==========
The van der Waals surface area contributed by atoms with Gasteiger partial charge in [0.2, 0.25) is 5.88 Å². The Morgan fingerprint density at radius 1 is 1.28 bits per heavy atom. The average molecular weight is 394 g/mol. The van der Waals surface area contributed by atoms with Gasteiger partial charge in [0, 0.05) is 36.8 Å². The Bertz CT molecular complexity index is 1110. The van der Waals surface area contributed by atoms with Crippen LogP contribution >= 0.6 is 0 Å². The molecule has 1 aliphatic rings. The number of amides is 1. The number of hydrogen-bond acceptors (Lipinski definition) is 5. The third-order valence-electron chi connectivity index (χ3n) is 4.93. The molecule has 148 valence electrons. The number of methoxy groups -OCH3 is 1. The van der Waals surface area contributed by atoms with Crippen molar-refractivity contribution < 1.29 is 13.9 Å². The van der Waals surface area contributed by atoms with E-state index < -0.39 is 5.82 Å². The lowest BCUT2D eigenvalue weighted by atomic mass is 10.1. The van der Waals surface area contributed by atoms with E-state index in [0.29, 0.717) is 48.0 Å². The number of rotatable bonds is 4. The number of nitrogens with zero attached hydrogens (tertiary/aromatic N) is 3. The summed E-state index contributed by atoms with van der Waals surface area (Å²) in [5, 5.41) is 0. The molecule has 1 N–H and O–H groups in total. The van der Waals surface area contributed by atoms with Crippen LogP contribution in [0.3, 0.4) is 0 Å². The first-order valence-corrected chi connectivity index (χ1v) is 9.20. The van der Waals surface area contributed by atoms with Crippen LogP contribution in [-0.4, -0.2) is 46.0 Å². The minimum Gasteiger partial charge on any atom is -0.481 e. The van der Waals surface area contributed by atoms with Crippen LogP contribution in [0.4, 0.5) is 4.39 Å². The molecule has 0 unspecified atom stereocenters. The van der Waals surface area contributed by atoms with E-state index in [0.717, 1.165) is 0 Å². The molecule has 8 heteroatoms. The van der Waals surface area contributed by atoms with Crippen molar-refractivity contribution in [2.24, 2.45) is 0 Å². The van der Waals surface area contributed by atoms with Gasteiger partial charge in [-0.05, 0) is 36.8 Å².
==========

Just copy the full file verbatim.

The van der Waals surface area contributed by atoms with Gasteiger partial charge in [0.2, 0.25) is 5.88 Å². The Morgan fingerprint density at radius 1 is 1.28 bits per heavy atom. The average molecular weight is 394 g/mol. The van der Waals surface area contributed by atoms with Gasteiger partial charge in [0, 0.05) is 36.8 Å². The Bertz CT molecular complexity index is 1110. The van der Waals surface area contributed by atoms with Crippen LogP contribution >= 0.6 is 0 Å². The molecule has 1 aliphatic rings. The number of amides is 1. The number of hydrogen-bond acceptors (Lipinski definition) is 5. The third-order valence-electron chi connectivity index (χ3n) is 4.93. The molecule has 148 valence electrons. The number of methoxy groups -OCH3 is 1. The van der Waals surface area contributed by atoms with Crippen molar-refractivity contribution < 1.29 is 13.9 Å². The van der Waals surface area contributed by atoms with E-state index < -0.39 is 5.82 Å². The lowest BCUT2D eigenvalue weighted by atomic mass is 10.1. The van der Waals surface area contributed by atoms with E-state index in [0.29, 0.717) is 48.0 Å². The number of rotatable bonds is 4. The number of nitrogens with zero attached hydrogens (tertiary/aromatic N) is 3. The summed E-state index contributed by atoms with van der Waals surface area (Å²) in [5, 5.41) is 0. The molecule has 1 N–H and O–H groups in total. The van der Waals surface area contributed by atoms with Crippen LogP contribution in [0.3, 0.4) is 0 Å². The first-order valence-corrected chi connectivity index (χ1v) is 9.20. The van der Waals surface area contributed by atoms with Crippen LogP contribution in [-0.4, -0.2) is 46.0 Å². The minimum Gasteiger partial charge on any atom is -0.481 e. The van der Waals surface area contributed by atoms with Crippen LogP contribution in [0.4, 0.5) is 4.39 Å². The molecule has 0 unspecified atom stereocenters. The van der Waals surface area contributed by atoms with E-state index in [0.717, 1.165) is 0 Å². The molecule has 8 heteroatoms. The van der Waals surface area contributed by atoms with Crippen molar-refractivity contribution in [2.24, 2.45) is 0 Å². The van der Waals surface area contributed by atoms with Gasteiger partial charge in [-0.05, 0) is 36.8 Å².